Hunting Simulator PlayStation 4 Review

I just don’t get hunting, or at least trophy hunting. There is something about humans with guns shooting animals from a distance whilst unaware that doesn’t sit well with me. Perhaps it is due to me being all about giving a sporting chance. I’d much rather see how the hunter would fair if the animals had lasers attached, or vice versa both were unarmed. So, when I was asked to review the newly released Hunting Simulator I was perplexed, however I have no issues with shooting digital anything’s.


As I said in my intro, hunting does not interest me at all, however due to games such as Monster Hunter, Far Cry, Tomb Raider, Evolve and Horizon Zero Dawn, I do feel like quite an expert, at least in the digital realm. As this is a “simulator” one would presume it would be more realistic than these other mentioned titles, unfortunately (or fortunately, depending on where you sit in regards to hunting) this is not the case.


Hunting Simulator has you attempting to shoot a variety of animals in a variety of locations around the globe. The objective of the game is to track your prey, find its location and shoot it from a distance before claiming your trophy. This can be done by following tracks, shown with floating large white markers. As I said I am no expert on hunting but I would imagine tracking would be a little harder than seeing balloons attached to the markings.

Likewise, the game is hard to be a believable simulator due to your hunter’s movement. You can run, walk, crouch or lay down and shimmy along but doing so makes no difference to the amount of noise you create. The hunters sound more akin to a Rhino as they trudge around the map, stomping loudly and making any animal within ear shot alerted easily. If you stray close to the edge of a cliff, fear not as the only problem with falling to your death seems to be a black screen that lasts for a few seconds and your hunter being safely on his feet close to the area. Then there are watch towers, manmade structures made for hunters to climb. Here you don’t climb, you simply press X, appear in the structure, then press X again to be back on the ground.


Animals also seem to either have outstanding eye sight or be completely blind. At times, it is far too easy to take down a trophy, yet at other times some animals just seem hell bent on relentlessly running throughout the map, as if scared. This can occur without them even sensing your presence. I found that sometimes success was better found by simply staying put in a high vantage point and waiting for an animal to appear.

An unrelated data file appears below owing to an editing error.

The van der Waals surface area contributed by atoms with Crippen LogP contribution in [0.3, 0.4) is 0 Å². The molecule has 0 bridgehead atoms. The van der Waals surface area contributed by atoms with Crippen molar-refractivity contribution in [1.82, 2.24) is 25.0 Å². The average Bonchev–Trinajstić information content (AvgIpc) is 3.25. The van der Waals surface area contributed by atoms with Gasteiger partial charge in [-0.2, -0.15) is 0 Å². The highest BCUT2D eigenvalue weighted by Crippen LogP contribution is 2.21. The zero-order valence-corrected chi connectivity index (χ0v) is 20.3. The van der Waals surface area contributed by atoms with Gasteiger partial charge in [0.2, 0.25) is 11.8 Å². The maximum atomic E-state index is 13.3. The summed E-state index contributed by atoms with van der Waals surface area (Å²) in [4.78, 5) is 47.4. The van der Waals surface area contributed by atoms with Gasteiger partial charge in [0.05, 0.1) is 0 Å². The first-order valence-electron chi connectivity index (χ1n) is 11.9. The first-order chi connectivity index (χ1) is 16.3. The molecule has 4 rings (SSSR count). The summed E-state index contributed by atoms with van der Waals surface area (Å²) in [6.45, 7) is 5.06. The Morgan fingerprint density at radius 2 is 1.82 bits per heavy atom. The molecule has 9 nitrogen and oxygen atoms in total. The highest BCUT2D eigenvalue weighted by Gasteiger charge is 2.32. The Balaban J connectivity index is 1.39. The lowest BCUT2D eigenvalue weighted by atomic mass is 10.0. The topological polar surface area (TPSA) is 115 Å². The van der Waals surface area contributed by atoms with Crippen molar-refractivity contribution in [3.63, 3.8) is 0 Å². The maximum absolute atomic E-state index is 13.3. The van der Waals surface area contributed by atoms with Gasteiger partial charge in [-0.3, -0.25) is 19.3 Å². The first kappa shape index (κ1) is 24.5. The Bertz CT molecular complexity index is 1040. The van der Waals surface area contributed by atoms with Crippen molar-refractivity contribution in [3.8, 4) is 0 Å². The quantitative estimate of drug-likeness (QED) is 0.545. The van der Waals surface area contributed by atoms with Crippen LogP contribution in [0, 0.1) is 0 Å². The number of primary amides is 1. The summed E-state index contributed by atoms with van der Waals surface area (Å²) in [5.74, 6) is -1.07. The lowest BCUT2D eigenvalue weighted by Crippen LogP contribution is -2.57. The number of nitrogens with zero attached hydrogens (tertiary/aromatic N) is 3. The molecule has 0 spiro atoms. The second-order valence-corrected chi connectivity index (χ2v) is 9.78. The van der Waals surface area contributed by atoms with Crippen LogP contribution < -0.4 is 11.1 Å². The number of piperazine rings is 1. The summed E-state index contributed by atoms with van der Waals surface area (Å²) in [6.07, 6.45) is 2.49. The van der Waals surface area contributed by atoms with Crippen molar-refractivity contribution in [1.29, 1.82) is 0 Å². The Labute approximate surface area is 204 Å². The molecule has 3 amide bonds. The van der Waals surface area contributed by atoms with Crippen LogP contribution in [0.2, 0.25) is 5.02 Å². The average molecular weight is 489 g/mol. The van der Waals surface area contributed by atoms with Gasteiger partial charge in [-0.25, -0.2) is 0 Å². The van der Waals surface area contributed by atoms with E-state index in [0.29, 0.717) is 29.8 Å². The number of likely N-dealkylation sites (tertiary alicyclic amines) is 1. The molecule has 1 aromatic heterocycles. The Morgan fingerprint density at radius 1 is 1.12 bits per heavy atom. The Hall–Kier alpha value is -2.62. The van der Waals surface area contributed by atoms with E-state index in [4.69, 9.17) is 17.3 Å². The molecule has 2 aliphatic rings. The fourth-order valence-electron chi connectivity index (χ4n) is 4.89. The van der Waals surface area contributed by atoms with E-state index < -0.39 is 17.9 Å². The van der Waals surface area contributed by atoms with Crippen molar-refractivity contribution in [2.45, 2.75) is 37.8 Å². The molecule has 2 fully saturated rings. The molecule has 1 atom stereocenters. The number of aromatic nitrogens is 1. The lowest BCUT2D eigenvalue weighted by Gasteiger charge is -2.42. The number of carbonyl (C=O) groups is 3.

There are a huge number of weapons to use, from rifles to shotguns and even bows. Each are unlocked by playing through the games campaign which also unlocks the various areas and places for which to hunt. Each place has a number of different “trophies” to shoot and claim, once the particular kill and claim is made it is off to the next challenge/animal. There is some strategy in where you must use the correct calibre of weapon for your prey. You must also not spoil the kill, if you do so your trophy will be unable to be claimed meaning you need to shoot another.


The shooting mechanics are quite basic. Aim with the left trigger, hold your breath with L3 and shoot with the right trigger. There seemed to be no real physics for wind or bullet drop which means you’re sure to be killing with ease. And this is Hunter Simulators biggest problem, the gameplay is easy, too easy, and boring, really, really boring.


One thing hunting simulator does do reasonably well is present a world that is good to look at. Visually the game is quite good, not mind blowing but the world looks realistic. The lighting effects are quite good and the animals all look and move quite realistically. It is a shame that the developers went with the highlights for the tracks, it detracts from the worlds realistic vibe considerably.


The guns all look quite authentic but the motion of the hunter is horrible. His position never alters no matter what the terrain is like, showing an incredible cat like balance without the need to lean whatsoever or ever take a hand off their weapon.

The sound is average at best. The shots are passable but the animal calls and constant trudging of the hunter’s footsteps had me relying on Spotify to make it bearable. There is no music at all, I guess hunters don’t listen to tunes whilst hunting.


Hunting Simulator is one of those rare games that falls into the realm of not quite being a simulator yet being totally unenjoyable. Some simulators can be boring but to call this a simulator is a little bewildering, and to not call it boring would be a lie. The upside is you get to shoot cute, harmless and defenceless animals in a nice-looking environment, if that is your thing.


Written by

Gavin Petersen

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